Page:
Q: Where do your ideas come from?
A: They can start out so flat-footed! I think beginning with your own backyard seems to be where the best ideas reside. There is magic buried in the obvious and banal.
Q: You have a team of assistants. That must involve a lot of delegating.
A: That’s so much of it. The work is totally handmade and so going away is difficult, which is why I’m almost never not in my studio. Problem-solving arises as you make. So it’s hard to say, “Do X, I’ll see you later.” Making the work is a conversation the whole way through. It’s like making a quilt. There’s conversation and jokes around a table, family-style.
Q: You have so many ideas. Is it sometimes difficult for everyone to keep up?
A: They’re like, “Oh, my gosh, you change your mind seven times a day!” But it’s not because I’m indecisive. It’s the same as if you’re making a big painting. You have to keep stepping back to see how it’s looking. Keep problem-solving. Keep asking questions.
Q: Where does your interest in postmodernism come from?
A: An awareness that I’m not the first, that the medium is the message, and that there is something valuable to be discovered in everything. I respect history and what’s come before me. I want to let the forms of the past wash over me.
Q: I know you can't give too much away, but can you talk about the thoughts and feelings that are feeding into your work for Venice?
A: I have been reading Cookie Mueller’s “Walking Through Clear Water in a Pool Painted Black .” Also, Florine Stettheimer’s “Crystal Flowers” and her thoughts on butter, Joe Brainard’s memories in “I Remember,” and the lyric “the former is red, white, and blue, the ladder is purple, come on and climb” from Prince’s “Around the World in a Day” album.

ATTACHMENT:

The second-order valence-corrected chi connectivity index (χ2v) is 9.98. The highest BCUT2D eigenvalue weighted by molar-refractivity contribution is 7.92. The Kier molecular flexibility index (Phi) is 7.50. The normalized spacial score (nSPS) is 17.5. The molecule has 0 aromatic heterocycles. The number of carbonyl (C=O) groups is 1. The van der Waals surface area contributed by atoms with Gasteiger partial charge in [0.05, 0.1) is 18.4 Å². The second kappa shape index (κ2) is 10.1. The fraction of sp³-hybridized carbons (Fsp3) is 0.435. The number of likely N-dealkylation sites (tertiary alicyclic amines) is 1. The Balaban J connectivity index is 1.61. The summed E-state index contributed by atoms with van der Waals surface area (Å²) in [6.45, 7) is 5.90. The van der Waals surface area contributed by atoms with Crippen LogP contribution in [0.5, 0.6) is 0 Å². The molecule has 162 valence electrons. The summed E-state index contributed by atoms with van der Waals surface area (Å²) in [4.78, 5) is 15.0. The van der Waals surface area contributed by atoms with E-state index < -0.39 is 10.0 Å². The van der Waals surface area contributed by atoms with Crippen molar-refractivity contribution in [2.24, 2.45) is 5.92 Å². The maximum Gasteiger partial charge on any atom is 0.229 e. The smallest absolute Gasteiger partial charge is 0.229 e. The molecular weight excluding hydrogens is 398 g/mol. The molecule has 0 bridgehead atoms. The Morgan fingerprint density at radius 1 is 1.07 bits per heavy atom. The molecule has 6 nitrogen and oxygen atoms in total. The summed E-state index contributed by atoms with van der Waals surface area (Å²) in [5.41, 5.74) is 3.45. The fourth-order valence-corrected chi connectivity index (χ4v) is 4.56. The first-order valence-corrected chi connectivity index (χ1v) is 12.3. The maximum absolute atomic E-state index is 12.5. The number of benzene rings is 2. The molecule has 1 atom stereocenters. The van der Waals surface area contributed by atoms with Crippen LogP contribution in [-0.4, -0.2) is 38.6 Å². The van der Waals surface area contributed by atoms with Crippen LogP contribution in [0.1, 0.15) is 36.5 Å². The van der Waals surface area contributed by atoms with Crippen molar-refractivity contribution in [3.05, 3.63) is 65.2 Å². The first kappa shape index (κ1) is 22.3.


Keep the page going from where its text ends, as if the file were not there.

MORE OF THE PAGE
I have been thinking about the hope and empathy in the work of Mister Rogers and the beloved Philadelphian architects Robert Venturi and Denise Scott Brown, who built walls of flowers. I have been thinking about my family in Caracas, the flayed skin of St. Bartholomew, reshaping ideas about kings and princesses, and King Princess. I have been watching steam heat from my window while listening to Alan Vega’s “Kid Congo” and the Sneaker Pimps’ “Bloodsport.” I am currently climbing the purple ladders in my mind.
“I think the work is like a large sandwich of experience and thoughts, layered and stacked and stitched together.”
Alex Da Corte
Q: Wow. I love it. How would you describe the work, and what you're trying to do with it?
A: I think the work is like a large sandwich of experience and thoughts, layered and stacked and stitched together. If my recent travels have taught me anything, it is that we are very small in this great big world. My hope is that the Gesamtkunstwerk oscillates between a portrait of the macro and the micro and bridges a gap between the two.
Q: You riff on so many things, but especially on TV, including reality TV. Is there a political side to all this?
A: There’s comedy in my critique. I suppose I think that if we can have cartoon characters in power making the rules, why not look more closely at the rules in cartoons?
Q: What feels tricky or risky about being in the middle of creating new work?
A: I find that it’s tricky and risky leaving the house every day, but I do it.
Q: What has surprised you in the doing?
A: I think I could push the funk more. Be braver. Prince taught me that.